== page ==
“Too Full” A&Es forcing patients to wait in ambulances outside for hours

11 August 2014

“Too Full” A&Es forcing patients to wait in ambulances outside for hours

Research by the Labour Party has revealed that hundreds of thousands of patients are forced to wait outside NHS England hospitals in queues of ambulances due to the fact that A&Es are too full.

Labour has said, in figures obtained by the party through freedom of information requests, that 300,000 patients in England could not access A&E promptly as they were caught in ambulance queues outside emergency departments with times waiting in ambulance traffic ranging from over 30 minutes to even longer than an hour.

The figures, which reflect the waiting times in 2013/14, showed that over 279,200 ambulances were delayed for over a half hour with a further 30,600 patients waiting for longer than one hour, Labour said.

Labour sent freedom of information requests to 10 ambulance trusts with some individual cases indicating waiting times which went far beyond just one hour. One patient in the West Midlands was forced to wait for eight hours and 11 minutes, the party found, for instance.

"Long handovers are completely unacceptable"

The patient waiting times arose due to “handover delays” as ambulance crews are waiting outside A&E but cannot transfer patients as the A&E department does not have enough staff or beds to cater for the patients.

Prompt diagnosis and treatment is often extremely important when a patient comes to A&E and waiting times can sometimes worsen an existing condition and in cases where time is particularly of the essence can even result in more complicated medical outcomes because of the delay. Mistreatment.com often speaks with members of the public who have experienced A&E delays such as those found through the Labour Party research and whose medical treatment has sometimes been compromised as a result of excessive delay.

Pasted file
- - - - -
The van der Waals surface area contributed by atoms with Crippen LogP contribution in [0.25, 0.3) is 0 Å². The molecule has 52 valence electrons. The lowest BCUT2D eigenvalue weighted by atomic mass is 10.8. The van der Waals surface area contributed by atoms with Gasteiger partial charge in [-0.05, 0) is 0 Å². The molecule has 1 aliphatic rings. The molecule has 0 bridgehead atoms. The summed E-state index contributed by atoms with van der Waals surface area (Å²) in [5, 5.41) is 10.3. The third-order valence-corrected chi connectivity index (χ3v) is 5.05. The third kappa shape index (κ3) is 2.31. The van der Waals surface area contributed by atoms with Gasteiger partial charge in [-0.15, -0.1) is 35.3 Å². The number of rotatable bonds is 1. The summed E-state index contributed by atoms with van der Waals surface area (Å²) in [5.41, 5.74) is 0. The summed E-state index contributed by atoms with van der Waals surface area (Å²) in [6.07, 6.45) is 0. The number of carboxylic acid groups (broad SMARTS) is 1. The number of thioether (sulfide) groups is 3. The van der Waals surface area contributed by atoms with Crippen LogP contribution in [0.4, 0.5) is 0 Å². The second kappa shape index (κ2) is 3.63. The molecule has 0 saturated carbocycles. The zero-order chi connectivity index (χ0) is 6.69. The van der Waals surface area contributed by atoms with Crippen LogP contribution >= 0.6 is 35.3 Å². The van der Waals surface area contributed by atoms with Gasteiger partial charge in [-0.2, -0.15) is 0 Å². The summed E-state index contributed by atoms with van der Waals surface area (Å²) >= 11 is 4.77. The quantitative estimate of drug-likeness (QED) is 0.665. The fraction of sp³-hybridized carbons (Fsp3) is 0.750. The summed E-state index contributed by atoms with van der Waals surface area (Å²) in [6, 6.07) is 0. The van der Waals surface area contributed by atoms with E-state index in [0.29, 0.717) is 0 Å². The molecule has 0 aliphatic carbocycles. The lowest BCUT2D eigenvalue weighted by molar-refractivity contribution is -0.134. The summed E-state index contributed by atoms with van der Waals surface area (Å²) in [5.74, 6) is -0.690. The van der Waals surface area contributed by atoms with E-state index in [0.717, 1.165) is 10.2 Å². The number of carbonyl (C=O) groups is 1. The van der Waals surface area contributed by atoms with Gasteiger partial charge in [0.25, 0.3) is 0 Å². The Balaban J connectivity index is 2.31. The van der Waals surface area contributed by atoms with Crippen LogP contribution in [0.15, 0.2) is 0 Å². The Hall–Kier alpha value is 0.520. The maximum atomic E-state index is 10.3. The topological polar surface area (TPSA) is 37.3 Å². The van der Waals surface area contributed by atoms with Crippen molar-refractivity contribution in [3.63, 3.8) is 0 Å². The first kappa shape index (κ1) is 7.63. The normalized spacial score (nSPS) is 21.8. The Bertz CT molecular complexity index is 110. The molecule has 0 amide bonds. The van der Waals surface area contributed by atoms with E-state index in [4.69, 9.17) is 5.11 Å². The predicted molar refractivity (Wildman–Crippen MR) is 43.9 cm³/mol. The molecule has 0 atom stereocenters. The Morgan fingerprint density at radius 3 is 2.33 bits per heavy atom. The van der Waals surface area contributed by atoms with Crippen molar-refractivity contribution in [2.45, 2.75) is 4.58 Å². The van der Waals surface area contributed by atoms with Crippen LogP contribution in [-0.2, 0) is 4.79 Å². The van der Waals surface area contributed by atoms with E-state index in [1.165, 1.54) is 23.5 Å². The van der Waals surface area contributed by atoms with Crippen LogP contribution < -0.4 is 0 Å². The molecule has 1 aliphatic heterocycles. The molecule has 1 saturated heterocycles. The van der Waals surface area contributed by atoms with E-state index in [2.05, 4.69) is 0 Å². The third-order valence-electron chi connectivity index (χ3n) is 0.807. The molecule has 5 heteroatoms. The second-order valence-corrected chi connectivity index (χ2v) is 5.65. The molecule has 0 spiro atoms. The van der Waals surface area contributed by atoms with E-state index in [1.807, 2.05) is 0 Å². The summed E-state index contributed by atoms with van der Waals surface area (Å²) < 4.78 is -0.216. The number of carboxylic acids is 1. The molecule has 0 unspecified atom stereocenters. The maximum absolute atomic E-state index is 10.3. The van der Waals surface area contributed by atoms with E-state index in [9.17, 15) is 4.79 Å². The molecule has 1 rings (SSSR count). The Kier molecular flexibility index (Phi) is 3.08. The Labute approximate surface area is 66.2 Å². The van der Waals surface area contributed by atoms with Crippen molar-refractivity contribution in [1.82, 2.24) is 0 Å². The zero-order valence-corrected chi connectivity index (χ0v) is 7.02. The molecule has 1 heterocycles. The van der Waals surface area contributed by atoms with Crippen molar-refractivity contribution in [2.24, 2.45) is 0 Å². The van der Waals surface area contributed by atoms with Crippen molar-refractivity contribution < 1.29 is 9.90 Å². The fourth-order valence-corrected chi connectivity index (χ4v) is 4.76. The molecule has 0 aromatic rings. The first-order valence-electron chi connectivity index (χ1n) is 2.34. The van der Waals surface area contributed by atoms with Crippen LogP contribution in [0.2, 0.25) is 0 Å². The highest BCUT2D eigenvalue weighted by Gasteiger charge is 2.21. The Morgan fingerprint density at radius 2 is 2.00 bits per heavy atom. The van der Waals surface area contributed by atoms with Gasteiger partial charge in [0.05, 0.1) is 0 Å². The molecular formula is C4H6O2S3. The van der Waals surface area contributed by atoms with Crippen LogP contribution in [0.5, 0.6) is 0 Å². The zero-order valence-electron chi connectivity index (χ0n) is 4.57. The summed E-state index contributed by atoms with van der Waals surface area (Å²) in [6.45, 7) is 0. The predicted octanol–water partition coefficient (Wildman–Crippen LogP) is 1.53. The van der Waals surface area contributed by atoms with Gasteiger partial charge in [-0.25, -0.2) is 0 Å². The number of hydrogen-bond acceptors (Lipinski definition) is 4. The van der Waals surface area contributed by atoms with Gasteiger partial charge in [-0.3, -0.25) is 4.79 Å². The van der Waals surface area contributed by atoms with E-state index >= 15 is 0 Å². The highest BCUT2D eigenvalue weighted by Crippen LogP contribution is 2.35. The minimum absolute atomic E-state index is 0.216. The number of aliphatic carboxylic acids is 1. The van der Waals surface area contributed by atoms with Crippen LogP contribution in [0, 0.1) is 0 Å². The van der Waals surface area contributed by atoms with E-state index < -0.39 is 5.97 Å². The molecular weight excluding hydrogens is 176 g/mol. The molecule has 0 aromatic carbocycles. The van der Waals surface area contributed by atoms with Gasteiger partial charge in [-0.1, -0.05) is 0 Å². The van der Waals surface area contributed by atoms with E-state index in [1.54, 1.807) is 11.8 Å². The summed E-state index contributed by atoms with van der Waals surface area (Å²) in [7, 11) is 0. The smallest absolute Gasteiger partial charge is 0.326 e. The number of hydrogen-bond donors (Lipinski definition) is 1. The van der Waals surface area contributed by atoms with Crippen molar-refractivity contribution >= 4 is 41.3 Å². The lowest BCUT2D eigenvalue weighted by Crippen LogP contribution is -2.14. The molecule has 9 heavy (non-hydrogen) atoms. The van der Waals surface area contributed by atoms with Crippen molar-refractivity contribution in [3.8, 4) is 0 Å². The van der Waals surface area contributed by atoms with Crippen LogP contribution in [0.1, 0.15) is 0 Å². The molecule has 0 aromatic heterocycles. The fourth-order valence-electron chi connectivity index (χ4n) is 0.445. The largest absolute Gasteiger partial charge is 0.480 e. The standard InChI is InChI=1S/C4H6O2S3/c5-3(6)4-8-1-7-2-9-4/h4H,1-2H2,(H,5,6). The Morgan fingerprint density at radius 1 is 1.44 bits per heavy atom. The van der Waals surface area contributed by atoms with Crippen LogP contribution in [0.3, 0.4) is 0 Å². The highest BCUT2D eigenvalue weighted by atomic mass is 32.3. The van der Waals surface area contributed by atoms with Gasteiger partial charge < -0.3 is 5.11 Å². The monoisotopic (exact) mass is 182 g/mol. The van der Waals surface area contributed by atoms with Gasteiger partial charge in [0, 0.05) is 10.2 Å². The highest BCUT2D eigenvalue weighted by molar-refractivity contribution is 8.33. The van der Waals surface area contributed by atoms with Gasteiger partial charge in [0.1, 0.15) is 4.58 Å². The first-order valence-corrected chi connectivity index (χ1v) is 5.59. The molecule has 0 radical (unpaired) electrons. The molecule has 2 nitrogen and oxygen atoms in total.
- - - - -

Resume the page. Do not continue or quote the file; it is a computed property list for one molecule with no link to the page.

"People rely on ambulances coming quickly in life and death situations"

Labour's shadow health minister Jamie Reed said: "Under David Cameron, hospitals are full to bursting and he's forcing ambulances to queue at the doors for hours on end.

"Thousands of vulnerable people, many of them elderly and frightened, are being wrongly held in the backs of ambulances because hospitals don't have the space. And yet ministers deny that A&E is in crisis.

"People know from their own experience that the NHS is heading downhill on David Cameron's watch. It is clear the Tories can't be trusted with it."

A Department of Health spokesman said: "People rely on ambulances coming quickly in life and death situations and long handovers are completely unacceptable.

"We're already making good progress in reducing the number of patients waiting for 30 minutes or longer – down by almost a third last winter – though there's always more the NHS can do.

"We are providing extra support, including £28 million for ambulances from funds already given to the NHS this year, to keep services sustainable year-round. In the long-term, we want to reduce demand by looking after people better in the community."

Is medical treatment being compromised?

An NHS England spokeswoman said: "The figures published for the winter of 2013/14 show the number of ambulance handover delays were actually down on the previous year by 30%.

"However in some cases it may be the right thing to do for a patient to be cared for in the ambulance before transfer to stabilise their condition.

"One of the aims of our Urgent and Emergency Care Review is to capitalise on the skills and abilities of paramedics and the wider workforce so that ambulances can become more of a mobile treatment service, rather than just a transport service."

Have you or a loved one experienced significant A&E delays through ambulance transfers? If so what was the eventual result of the outcome for the treatment concerned? To raise an official complaint or to enquire about a potential medical negligence claim, you can speak to the specialist teams at Mistreatment.com for free to understand what your patient rights and options are.